Tagged: media literacy RSS

  • JTM 5:31 pm on April 13, 2011 Permalink
    Tags: access, , , , media literacy, ownership, public, social contract, sustainability   

    How should we redefine “public” and “access” to facilitate new media literacies? 

    Session Hosts: Lauren Britton Smedley and Rory Solomon

    Participants:
    Amy Ryan, Debbie Walter, Amy Radermacher, Jorge Schement, Jeanine Finn, Jessica Smith, Jen Gilomen, Khara Whitney-Marsh, Dana Walker, Katie Ingersoll, Eileen McAdam, Michelle Fellows, Kevin O’Kelly, Karen Perry, Tom Lowenhaupt, Alan Inouye, Denise L McIver, Jack Brighton

    Questions:
    1.) How do you define public: Internet not strong public space, non-commercial space and civic space analog on cyber space as citizen, right to exist
    2.) How to provide access to a truly public space? Harness the unique public-ness of public libraries
    3.) How can collaboration foster access for different people in community? How can we come together to provide access? Challenge to go out in community and engage

    Does the internet and new media allow for more equitable access to create/consume?
    Nicholas Carr: what is reliable information
    Bias of medium moving in a different direction, there is an inherent bias. We have seen a change from linear to multi directional–not one path: web structure.

    Unique perspectives and what can come out of creation: databroadcaster.com, similar to flicker but for audio stories: public access to stories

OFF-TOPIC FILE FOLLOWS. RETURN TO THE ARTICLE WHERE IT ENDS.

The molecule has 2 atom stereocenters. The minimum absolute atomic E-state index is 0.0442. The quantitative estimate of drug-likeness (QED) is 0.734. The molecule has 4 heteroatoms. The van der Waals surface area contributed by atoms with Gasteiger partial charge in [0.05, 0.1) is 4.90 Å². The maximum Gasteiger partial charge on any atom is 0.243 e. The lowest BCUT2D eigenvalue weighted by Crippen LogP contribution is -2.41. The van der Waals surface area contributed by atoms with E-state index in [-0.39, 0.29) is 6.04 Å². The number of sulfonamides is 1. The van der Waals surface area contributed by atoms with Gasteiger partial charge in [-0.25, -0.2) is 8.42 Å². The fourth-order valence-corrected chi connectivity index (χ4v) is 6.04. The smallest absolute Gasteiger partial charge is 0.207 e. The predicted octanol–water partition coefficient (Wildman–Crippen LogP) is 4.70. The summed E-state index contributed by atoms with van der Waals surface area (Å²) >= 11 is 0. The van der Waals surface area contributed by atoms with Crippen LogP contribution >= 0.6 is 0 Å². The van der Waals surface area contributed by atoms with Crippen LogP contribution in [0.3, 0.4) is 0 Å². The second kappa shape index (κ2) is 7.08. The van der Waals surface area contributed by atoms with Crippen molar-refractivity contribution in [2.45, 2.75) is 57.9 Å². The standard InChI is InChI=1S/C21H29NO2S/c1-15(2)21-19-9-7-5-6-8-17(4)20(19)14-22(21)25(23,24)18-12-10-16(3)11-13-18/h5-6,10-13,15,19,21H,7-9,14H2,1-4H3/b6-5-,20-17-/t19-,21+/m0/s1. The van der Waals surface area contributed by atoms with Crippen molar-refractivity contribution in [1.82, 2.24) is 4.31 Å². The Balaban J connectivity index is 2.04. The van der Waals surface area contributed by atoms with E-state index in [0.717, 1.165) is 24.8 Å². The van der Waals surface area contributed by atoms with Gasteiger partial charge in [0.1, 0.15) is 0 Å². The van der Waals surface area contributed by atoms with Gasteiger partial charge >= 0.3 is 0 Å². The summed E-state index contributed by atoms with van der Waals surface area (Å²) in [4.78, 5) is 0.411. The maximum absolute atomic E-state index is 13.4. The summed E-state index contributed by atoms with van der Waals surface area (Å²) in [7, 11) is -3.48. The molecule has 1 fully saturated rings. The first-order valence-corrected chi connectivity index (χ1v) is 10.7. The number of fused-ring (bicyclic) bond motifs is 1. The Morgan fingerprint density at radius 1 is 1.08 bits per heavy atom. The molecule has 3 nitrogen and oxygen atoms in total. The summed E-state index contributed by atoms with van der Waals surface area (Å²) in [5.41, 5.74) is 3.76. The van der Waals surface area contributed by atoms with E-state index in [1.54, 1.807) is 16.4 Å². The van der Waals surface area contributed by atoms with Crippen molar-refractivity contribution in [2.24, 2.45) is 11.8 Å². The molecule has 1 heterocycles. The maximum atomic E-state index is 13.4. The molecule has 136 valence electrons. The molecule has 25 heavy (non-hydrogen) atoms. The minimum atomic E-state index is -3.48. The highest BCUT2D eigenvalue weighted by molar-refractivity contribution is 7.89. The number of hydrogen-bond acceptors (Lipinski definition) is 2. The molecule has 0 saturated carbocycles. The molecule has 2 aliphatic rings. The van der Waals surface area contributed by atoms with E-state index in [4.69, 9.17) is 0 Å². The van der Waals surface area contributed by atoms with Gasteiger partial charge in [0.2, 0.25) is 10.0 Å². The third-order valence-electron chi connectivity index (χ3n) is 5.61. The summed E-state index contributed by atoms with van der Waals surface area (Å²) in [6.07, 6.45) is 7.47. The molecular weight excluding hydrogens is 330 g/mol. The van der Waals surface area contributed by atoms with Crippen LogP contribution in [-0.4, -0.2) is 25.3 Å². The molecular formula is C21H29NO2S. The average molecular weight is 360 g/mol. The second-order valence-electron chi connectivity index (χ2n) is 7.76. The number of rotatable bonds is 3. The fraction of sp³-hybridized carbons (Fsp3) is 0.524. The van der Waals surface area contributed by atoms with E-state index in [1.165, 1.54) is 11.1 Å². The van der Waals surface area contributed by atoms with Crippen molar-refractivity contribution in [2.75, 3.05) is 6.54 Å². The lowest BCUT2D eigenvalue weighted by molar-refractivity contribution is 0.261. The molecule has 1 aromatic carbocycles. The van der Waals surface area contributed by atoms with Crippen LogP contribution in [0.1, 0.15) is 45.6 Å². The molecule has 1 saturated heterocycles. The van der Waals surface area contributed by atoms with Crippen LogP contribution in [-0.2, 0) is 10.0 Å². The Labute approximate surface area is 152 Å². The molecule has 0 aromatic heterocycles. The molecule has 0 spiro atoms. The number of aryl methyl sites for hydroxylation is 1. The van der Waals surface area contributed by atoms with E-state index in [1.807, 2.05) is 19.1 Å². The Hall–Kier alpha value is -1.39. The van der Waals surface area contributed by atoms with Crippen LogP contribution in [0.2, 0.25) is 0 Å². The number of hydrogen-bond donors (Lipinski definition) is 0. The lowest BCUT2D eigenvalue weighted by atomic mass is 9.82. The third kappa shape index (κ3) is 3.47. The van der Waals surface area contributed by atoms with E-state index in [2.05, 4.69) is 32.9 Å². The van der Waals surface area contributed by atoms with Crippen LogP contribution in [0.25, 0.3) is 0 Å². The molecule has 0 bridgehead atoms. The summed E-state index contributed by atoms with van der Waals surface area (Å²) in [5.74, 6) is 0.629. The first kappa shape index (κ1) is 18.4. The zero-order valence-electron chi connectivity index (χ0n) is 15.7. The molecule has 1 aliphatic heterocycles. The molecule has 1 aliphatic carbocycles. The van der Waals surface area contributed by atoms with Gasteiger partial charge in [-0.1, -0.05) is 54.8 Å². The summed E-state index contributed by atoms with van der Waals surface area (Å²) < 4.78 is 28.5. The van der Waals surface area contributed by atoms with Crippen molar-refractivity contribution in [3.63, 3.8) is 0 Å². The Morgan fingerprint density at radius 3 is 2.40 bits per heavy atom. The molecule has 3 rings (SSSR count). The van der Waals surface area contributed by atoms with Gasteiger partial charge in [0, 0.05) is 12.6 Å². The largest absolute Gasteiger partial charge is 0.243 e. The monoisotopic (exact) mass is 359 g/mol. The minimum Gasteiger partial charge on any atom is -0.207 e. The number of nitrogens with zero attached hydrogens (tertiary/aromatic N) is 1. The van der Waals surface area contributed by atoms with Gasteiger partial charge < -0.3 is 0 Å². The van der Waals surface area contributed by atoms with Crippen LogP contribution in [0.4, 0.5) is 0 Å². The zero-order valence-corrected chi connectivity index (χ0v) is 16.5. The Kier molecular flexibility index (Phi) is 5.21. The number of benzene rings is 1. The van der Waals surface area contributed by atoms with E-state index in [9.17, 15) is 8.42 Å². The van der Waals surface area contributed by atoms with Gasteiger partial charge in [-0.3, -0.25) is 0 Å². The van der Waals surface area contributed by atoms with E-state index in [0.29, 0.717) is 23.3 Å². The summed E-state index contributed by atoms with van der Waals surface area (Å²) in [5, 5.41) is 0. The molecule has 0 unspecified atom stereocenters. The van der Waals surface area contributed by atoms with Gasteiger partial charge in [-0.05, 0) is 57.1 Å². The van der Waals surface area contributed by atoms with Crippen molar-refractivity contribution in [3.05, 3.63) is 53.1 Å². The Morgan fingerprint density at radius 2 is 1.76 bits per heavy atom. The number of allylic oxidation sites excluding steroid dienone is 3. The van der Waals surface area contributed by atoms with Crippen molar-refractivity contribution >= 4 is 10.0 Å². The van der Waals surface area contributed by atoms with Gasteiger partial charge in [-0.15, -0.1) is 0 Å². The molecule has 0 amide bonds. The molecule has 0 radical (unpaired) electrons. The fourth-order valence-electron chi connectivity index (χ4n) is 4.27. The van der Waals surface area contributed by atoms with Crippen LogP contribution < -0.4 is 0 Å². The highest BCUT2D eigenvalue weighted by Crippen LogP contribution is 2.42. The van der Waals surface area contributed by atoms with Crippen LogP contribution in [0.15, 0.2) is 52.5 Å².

Journalist and librarians talking about access
    Functional access:

    • Connectivity*
    • Capability*: skills to make something
    • Content*: consumed and able to produce or they aren’t participating
    • Context*: communities are different, context must be taken into account
    • Access must be meaningful*

    Context Example: *Prairienet* (webhosting, providing computers, bringing things to people instead of making them come to library), provide training partnership between community, library, school
    Ownership: to be functional requires *social contract* — participants need to understand and agree to terms, not static, evolve over time
    Knowing how to use the tools not just providing them-how did past models succeed?

    Natural partnerships
    Hard to maintain public access, a million models of doing the ‘good work’ to do well in a sustainable way and truly get your target demographic: challenging for public libraries to maintain public access
    Looking at systems 100Million in stimulus.: digital literacy, computers—is there a way to capitalize on what’s already here to create new engagement and create new business models to create sustainability
    Is there a way to push back against corporations/facebook in defence of public space?

    Restrictions based on economic interests: what is a public library
    Renegotiating the social contract of public libraries: libraries are underfunded, not level-funding.
    Outcry comes from small groups people who want to keep library as it always has been. Amy from BPL: Frequently hear “in the past” & “when my kids were young” have not allowed ourselves to expand our thinking of public libraries. Nostalgia is our biggest enemy: engage the next generation